These Muslims addresses the misconceptions about celebrating Chinese New Year with their families

SITI NURFATIHAH PIRDAUS
SITI NURFATIHAH PIRDAUS
01 Feb 2022 07:49pm
Rus Mezani, Adam and Eleda when talking to Sinar Daily yesterday via videocall.
Rus Mezani, Adam and Eleda when talking to Sinar Daily yesterday via videocall.
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SHAH ALAM - In multicultural Malaysia, Chinese New Year, also known as the Lunar New Year, marks a momentous occasion celebrated with rich cultural significance.

Being as diverse as we are, we know that it is not only celebrated by the Chinese community alone but in Malaysian society in general.

Sinar Daily spoke to three people who are of mixed Chinese-Malay heritage on how they celebrate the festivities as Muslims.

Eleda Zaaba, 31, shared her excitement on heading to her mother’s hometown in Batu Pahat, Johor where she can’t wait to celebrate Chinese New Year after last year’s movement restriction.

“I am very excited to celebrate Chinese New Year this year since it was quite depressing last year as we didn’t get to celebrate normally due to the travel restriction.

“We only had Zoom phone calls, so it was pretty muted,” 6she told Sinar Daily.

The Public Relations Executive said one of the common misconceptions people had of Chinese Muslims like her who celebrated Chinese New Year was that it was ‘haram’ and against Islam.

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Saying that it was ridiculous, she hoped that more people will have this sense of awareness that celebrating Chinese New Year was not ‘haram’ and they were not changing their religion if they celebrated the festive season.

“It’s not about that but instead about togetherness and appreciating your loved ones. Of course, it’s also about celebrating and wishing for a very good year ahead for everyone including yourself,” she said.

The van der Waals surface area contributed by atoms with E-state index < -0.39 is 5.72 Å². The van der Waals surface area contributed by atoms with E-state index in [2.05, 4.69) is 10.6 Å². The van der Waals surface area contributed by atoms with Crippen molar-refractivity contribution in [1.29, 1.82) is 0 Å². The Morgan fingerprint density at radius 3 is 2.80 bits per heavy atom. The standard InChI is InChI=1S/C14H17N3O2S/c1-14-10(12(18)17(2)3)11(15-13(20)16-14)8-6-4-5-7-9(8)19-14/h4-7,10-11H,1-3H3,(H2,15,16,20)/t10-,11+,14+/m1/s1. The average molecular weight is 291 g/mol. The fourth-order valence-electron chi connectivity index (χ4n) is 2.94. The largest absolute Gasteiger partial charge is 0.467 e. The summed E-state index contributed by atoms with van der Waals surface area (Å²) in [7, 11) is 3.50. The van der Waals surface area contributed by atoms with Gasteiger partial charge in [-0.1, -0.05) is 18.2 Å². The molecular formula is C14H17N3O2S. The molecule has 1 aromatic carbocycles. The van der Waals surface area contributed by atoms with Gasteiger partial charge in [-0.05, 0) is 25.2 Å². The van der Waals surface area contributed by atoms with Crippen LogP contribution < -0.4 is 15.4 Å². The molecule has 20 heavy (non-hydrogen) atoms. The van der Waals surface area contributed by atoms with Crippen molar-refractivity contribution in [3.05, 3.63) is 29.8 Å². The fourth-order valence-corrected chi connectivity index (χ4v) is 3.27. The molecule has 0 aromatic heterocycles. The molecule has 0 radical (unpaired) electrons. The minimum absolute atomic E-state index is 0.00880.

Meanwhile, Rus Mezani Rozman, 33, shared a common question people would ask when the new year drew closer.

She said many would ask about the food she had with her Chinese family was ‘halal’ or if there were any issues with the cutlery and eating utensils used during the feast.

“However, this is not an issue for me since the non-Muslim members of my family will gladly cater to our specific needs by making sure the food is halal and the cutlery can be used by a Muslim like me.

“For the past 33 years, I have celebrated Chinese New Year with my Chinese family and there has never been an issue like that,” she said.

She stated that Chinese New Year after lockdown is something she really looks forward to because she will finally be able to reunite with the rest of the family members, especially those from her mom’s side.

“The celebration this year will be massive, even my uncle from Melbourne is coming down and it’s something we look forward to after so long.

“To those celebrating, Gong Xi Fa Cai and hope you have a prosperous and new year, insha Allah,” she said.

Adam Razlin Khoo, 27, also cleared the common misconception as he shared that his Chinese family is considerate for the food they eat to celebrate Chinese New Year.

“My Chinese family is really understanding where every time we have a meal together or a family reunion, they will always bring us to halal restaurants because they are very respectful of my religion,” the Mun Coffee Cafe owner said.

When asked about how he celebrated the festive season this year, he explained that he will be going back to his hometown where he is happy that he will get to spend quality time with his family that he has no opportunity to meet often as they live in different states.

“To everybody who is celebrating Chinese New Year, ‘Gong Xi Fa Cai’ and I’m really excited to go eat the chicken bak kwa,” he added as he mentioned the food that is traditionally eaten during the Chinese New Year.